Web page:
Eight years after its opening in October 2010, the £16.5 million Wales Railway Operating Centre (WROC) is really starting to come into its own, as more and more of the Principality’s network falls under its control.
Situated in an anonymous and highly-fortified building, surrounded by razor wire and a bomb-proof wall, half a mile west of Cardiff Central and overlooking Canton depot, the WROC works round the clock 365 days a year, employing a total of around 180 Network Rail staff.
In addition, and in a separate first floor room from the signallers, the integrated control room sees a further 46 Arriva Trains Wales staff sitting opposite the NR team, overseeing operation of the whole Welsh network and stepping in to manage incidents as they arise.
WROC is one of the dozen planned operating centres across Britain that will ultimately assume control of virtually the entire network, with exceptions in Wales being the Cambrian Coast and Heart of Wales routes, which will retain existing radio-based signalling control from Machynlleth and key token control, overseen by Pantyffynnon Signal Box, respectively.
Earlier this year a new North Wales desk in the WROC (the Rhyl workstation) assumed control of the main line east of Llandudno Junction, following a £50 million re-signalling project that saw closure of manual boxes at places including Rhyl, Abergele and Prestatyn (as featured in previous blogs).
That workstation took up a little more of the spacious, and still largely empty, first floor room, where around a dozen signallers at a time oversee the banks of computer consoles plotting and setting train movements, as well as monitoring a host of level crossings.
Already under WROC control were routes from Awre Junction (the Wales & Borders route boundary to the west of Gloucester) to Bridgend, including both the mainline and the Vale of Glamorgan line, as well as the route north from Shrewsbury to Nantwich (south of Crewe).
It has so far seen the elimination of 26 signal boxes – 12 in the South Wales area, seven between Shrewsbury and Crewe and a further seven on the North Wales Coast.
Besides signalling, a total of eight level crossings overseen by staff in the WROC: its Severn Tunnel workstation oversees a trio at Awre, Lydney and Caldicot; the Vale of Glamorgan workstation those at Rhoose, St Fagans, St George’s and Llantrisant West; while the Rhyl workstation monitors a crossing at Tyn Y Morfa, east of Prestatyn.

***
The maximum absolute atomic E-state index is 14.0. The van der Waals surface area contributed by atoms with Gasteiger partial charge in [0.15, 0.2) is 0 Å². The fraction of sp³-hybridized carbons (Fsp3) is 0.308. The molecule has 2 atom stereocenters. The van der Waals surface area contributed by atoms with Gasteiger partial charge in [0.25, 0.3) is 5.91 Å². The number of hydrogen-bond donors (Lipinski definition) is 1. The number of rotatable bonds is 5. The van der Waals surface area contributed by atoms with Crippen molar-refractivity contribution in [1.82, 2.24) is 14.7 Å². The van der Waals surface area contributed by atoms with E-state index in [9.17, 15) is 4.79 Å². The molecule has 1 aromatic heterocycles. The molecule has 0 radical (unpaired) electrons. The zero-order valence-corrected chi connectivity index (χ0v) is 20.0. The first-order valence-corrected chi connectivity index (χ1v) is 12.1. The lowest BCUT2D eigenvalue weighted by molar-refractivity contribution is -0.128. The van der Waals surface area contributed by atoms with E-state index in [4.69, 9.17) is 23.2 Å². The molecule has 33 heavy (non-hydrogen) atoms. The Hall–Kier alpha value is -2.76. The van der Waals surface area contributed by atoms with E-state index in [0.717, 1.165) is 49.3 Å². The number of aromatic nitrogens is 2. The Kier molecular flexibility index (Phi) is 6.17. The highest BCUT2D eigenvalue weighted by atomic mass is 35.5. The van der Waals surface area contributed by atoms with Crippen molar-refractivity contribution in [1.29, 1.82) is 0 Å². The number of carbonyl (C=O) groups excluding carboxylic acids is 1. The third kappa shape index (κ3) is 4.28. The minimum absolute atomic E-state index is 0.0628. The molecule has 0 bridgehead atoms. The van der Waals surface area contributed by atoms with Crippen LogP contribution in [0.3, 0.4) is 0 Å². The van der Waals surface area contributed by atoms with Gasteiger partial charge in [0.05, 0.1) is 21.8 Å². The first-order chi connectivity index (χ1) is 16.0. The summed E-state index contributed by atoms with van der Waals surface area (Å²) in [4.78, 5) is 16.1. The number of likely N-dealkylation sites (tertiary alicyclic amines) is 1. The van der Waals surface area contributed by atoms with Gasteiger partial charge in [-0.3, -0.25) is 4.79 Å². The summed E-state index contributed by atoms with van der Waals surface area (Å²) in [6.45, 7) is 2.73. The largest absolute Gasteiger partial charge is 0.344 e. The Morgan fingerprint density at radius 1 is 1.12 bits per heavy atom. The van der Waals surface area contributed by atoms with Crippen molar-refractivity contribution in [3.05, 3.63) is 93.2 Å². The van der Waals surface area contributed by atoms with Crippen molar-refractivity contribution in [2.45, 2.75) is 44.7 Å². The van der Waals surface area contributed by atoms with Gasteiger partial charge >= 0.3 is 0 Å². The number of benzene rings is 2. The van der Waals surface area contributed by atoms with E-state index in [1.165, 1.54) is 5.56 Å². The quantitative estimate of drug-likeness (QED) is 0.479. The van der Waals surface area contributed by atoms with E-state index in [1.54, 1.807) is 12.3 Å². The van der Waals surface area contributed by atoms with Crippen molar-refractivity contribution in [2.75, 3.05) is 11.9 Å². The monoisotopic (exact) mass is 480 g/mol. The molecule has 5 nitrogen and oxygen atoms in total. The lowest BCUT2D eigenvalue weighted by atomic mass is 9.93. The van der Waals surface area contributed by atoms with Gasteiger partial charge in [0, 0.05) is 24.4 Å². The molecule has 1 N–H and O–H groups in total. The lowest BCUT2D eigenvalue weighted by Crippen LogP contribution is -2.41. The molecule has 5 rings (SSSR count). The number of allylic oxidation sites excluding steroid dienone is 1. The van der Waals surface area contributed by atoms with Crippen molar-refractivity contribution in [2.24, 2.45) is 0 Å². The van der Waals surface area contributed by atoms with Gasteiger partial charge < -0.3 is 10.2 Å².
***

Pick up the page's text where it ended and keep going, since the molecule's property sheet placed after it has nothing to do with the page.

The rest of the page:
Next up will be for the WROC to take control in March 2019 of the majority of the South Wales main line currently controlled by a panel box at Port Talbot, to be followed by a further phase of re-signalling in West Wales, due in 2022.
This latter project will spell the end of mechanical signalling on the South Wales Main Line, with closure of the boxes at Pembrey & Burry Port (left) and Ferryside (pictured below), but may not extend further west, so the boxes at Carmarthen Junction, Whitland and Clarbeston Road could live on.
Looking further ahead, there is no confirmed timetable for migrating the rest of the Wales network to control by the WROC, with NR’s timetable for improvements being based on economic viability and the age and condition of existing signalling assets.
Only when the Office of Rail and Road (ORR) has published its Final Determination on NR’s plans for Control Period 6 (April 2019 – March 2024) – due later this year – will definitive plans be included in NR’s CP6 Delivery Plan, to be published in March 2019.
But expected to fall victim during CP6 are the two other remaining outposts of semaphore signalling in South Wales, at Park Junction, on the route to Ebbw Vale (pictured left) and at Tondu on the route from Bridgend to Maesteg and junction with the Ogmore Vale line to Margam (pictured below).
What is almost certain to be excluded from the CP6 plans, however, is any change to the status quo on the Marches Line from Newport to Shrewsbury, so survival of its fine array of manual signal boxes and semaphore signals looks assured, in the short term at least.
With big changes afoot in Wales, including an imminent franchise change and ambitious plans for a South Wales Metro, I was curious to know what if any impact these would have on the working of the WROC.
While the franchise change (on 14 October) is not expected to have any impact on the WROC workings, one aspect of the Metro/Valleys Line electrification plans currently under discussion between Network Rail and Transport for Wales (TfW) concerns TfW’s plans for development of a new depot at Taffs Well.
I would like to thank Shane Andrews, Project Operations Interface Specialist and Steve Pace, Shifts Signaller Manager at Network Rail, for hosting my visit to the WROC as well as Bryony Parry and Cerys Canning in NR’s media team for organising my visit.